"I don't understand," Baroness Mourncreek, Grantville's Chancellor of the Exchequer, said in a troubled voice. "Why did they do it? I mean, what have they accomplished?"

"They've managed to kill our ambassador to the League," Elizabeth said coldly. "Admiral Webster was highly trusted by his contacts in the League. He'd become a relatively well known media figure from his appearances on various talk shows, as well, and he'd been very effective in moderating the more extremist newsies' versions of what's been going on in the Talbott Cluster ever since Nordbrandt started killing people. They probably figured he'd be equally effective in controlling the League's reaction to Terekhov's actions at Monica. By killing him, they intended to remove that possibility and increase the odds the League will take military action against us in Talbott."

"And what happened on Torch, Your Majesty?" Mourncreek said.

"They invited us—me—to a summit meeting. I don't think they actually expected me to accept. I think it was essentially planned as yet another of their damned diplomatic lies. They probably intended to publish the correspondence of their invitation and my refusal as proof that they're the 'reasonable party' in this war. It would have bolstered their claim that they've been telling the truth about our diplomatic correspondence from the beginning.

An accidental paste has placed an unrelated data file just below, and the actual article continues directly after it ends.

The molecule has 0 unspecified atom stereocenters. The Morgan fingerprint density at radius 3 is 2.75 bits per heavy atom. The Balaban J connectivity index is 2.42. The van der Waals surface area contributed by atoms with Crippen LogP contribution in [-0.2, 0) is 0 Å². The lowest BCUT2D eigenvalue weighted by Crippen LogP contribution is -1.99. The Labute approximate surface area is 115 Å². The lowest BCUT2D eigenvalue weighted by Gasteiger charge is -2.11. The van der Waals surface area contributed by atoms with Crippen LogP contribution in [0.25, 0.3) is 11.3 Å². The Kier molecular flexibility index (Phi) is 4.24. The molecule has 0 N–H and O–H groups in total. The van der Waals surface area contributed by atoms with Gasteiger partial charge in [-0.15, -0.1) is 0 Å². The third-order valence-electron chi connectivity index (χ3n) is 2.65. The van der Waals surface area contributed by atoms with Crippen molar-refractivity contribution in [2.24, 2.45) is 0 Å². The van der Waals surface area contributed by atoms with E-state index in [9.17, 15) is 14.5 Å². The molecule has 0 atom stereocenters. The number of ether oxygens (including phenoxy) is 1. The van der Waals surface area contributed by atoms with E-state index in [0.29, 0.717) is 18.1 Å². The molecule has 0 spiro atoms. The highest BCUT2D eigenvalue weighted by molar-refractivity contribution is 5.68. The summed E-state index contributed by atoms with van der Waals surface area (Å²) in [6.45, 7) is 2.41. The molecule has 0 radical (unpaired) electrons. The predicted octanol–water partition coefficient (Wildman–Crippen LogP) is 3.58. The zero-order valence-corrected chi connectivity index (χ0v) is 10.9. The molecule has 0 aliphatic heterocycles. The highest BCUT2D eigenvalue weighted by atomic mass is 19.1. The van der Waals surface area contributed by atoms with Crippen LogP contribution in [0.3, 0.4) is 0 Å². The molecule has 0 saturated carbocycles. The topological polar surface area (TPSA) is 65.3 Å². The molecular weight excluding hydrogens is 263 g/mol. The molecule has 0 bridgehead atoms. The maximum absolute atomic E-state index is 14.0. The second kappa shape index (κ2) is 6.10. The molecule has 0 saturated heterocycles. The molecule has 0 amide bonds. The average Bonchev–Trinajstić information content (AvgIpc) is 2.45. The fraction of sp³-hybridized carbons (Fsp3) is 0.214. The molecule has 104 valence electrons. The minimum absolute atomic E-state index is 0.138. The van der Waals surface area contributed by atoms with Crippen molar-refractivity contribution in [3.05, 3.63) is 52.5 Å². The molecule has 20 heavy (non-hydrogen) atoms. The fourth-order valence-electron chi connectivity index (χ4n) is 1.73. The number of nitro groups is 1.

"But then I accepted their invitation, and we nominated Torch for the site and invited Erewhon to provide security, with the possibility of repairing the damage to our relations with the Erewhonese. They hadn't counted on that. And even though they'd probably never expected to sit down and negotiate seriously, they found themselves in a position where they might actually have to do that. Where it was even possible we'd sound like the voice of reason. So they decided to avoid the entire problem by killing Berry and Ruth—after all, what's the death of two more teenaged girls to bastards like Peeps? For that matter, if the girls' schedule hadn't slipped, they probably would have killed Thandi Palane and decapitated the Torch military, as well. Obviously, the confusion and chaos which would have resulted would have made Torch completely impossible as a conference site. And even if it hadn't, they could always point to their concern about security issues and the safety of their precious President Pritchart as reasons they couldn't possibly meet with me there. After, of course, sending me their lying condolences for my niece's death—just like Saint-Just did after he murdered Uncle Anson and Cal!"